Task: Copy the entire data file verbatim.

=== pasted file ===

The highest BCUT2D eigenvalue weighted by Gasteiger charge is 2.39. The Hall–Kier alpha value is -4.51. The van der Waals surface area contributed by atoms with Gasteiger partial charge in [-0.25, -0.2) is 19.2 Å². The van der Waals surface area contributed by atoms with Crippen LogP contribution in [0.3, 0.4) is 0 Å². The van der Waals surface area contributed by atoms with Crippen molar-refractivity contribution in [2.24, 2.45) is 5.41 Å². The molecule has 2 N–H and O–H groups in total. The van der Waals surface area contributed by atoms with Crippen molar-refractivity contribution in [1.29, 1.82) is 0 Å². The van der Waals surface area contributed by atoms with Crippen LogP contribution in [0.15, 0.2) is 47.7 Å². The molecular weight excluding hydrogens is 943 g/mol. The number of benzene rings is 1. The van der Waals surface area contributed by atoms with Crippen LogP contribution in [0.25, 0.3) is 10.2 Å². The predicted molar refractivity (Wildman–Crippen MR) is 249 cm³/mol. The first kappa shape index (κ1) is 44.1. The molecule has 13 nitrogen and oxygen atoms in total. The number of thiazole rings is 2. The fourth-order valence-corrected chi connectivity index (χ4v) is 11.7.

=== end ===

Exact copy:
The highest BCUT2D eigenvalue weighted by Gasteiger charge is 2.39. The Hall–Kier alpha value is -4.51. The van der Waals surface area contributed by atoms with Gasteiger partial charge in [-0.25, -0.2) is 19.2 Å². The van der Waals surface area contributed by atoms with Crippen LogP contribution in [0.3, 0.4) is 0 Å². The van der Waals surface area contributed by atoms with Crippen molar-refractivity contribution in [2.24, 2.45) is 5.41 Å². The molecule has 2 N–H and O–H groups in total. The van der Waals surface area contributed by atoms with Crippen molar-refractivity contribution in [1.29, 1.82) is 0 Å². The van der Waals surface area contributed by atoms with Crippen LogP contribution in [0.15, 0.2) is 47.7 Å². The molecular weight excluding hydrogens is 943 g/mol. The number of benzene rings is 1. The van der Waals surface area contributed by atoms with Crippen LogP contribution in [0.25, 0.3) is 10.2 Å². The predicted molar refractivity (Wildman–Crippen MR) is 249 cm³/mol. The first kappa shape index (κ1) is 44.1. The molecule has 13 nitrogen and oxygen atoms in total. The number of thiazole rings is 2. The fourth-order valence-corrected chi connectivity index (χ4v) is 11.7.